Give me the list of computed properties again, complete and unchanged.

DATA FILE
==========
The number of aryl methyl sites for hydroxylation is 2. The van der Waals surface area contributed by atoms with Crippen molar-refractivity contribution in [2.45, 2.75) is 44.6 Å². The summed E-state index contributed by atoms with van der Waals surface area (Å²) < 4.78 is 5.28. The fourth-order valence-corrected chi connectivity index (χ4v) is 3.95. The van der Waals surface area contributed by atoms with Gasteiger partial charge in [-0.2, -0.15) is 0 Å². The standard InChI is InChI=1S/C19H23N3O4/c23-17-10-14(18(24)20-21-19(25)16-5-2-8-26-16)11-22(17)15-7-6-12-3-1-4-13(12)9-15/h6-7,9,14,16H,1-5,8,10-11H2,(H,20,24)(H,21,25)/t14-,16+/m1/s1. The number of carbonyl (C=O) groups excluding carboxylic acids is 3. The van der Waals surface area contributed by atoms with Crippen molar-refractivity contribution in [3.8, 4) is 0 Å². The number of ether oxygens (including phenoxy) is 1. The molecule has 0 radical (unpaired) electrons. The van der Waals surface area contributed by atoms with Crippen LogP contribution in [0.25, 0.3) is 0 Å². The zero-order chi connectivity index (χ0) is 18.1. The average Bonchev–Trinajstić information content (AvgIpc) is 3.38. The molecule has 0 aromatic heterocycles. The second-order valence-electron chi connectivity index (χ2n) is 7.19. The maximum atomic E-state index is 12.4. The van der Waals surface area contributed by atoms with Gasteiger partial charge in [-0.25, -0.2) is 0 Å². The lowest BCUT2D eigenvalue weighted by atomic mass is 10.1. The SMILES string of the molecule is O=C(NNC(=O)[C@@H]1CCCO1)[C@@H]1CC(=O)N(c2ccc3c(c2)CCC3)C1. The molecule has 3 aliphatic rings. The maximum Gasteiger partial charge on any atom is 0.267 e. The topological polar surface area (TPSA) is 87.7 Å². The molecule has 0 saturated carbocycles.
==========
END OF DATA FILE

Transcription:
The number of aryl methyl sites for hydroxylation is 2. The van der Waals surface area contributed by atoms with Crippen molar-refractivity contribution in [2.45, 2.75) is 44.6 Å². The summed E-state index contributed by atoms with van der Waals surface area (Å²) < 4.78 is 5.28. The fourth-order valence-corrected chi connectivity index (χ4v) is 3.95. The van der Waals surface area contributed by atoms with Gasteiger partial charge in [-0.2, -0.15) is 0 Å². The standard InChI is InChI=1S/C19H23N3O4/c23-17-10-14(18(24)20-21-19(25)16-5-2-8-26-16)11-22(17)15-7-6-12-3-1-4-13(12)9-15/h6-7,9,14,16H,1-5,8,10-11H2,(H,20,24)(H,21,25)/t14-,16+/m1/s1. The number of carbonyl (C=O) groups excluding carboxylic acids is 3. The van der Waals surface area contributed by atoms with Crippen molar-refractivity contribution in [3.8, 4) is 0 Å². The number of ether oxygens (including phenoxy) is 1. The molecule has 0 radical (unpaired) electrons. The van der Waals surface area contributed by atoms with Crippen LogP contribution in [0.25, 0.3) is 0 Å². The zero-order chi connectivity index (χ0) is 18.1. The average Bonchev–Trinajstić information content (AvgIpc) is 3.38. The molecule has 0 aromatic heterocycles. The second-order valence-electron chi connectivity index (χ2n) is 7.19. The maximum atomic E-state index is 12.4. The van der Waals surface area contributed by atoms with Gasteiger partial charge in [-0.25, -0.2) is 0 Å². The lowest BCUT2D eigenvalue weighted by atomic mass is 10.1. The SMILES string of the molecule is O=C(NNC(=O)[C@@H]1CCCO1)[C@@H]1CC(=O)N(c2ccc3c(c2)CCC3)C1. The molecule has 3 aliphatic rings. The maximum Gasteiger partial charge on any atom is 0.267 e. The topological polar surface area (TPSA) is 87.7 Å². The molecule has 0 saturated carbocycles.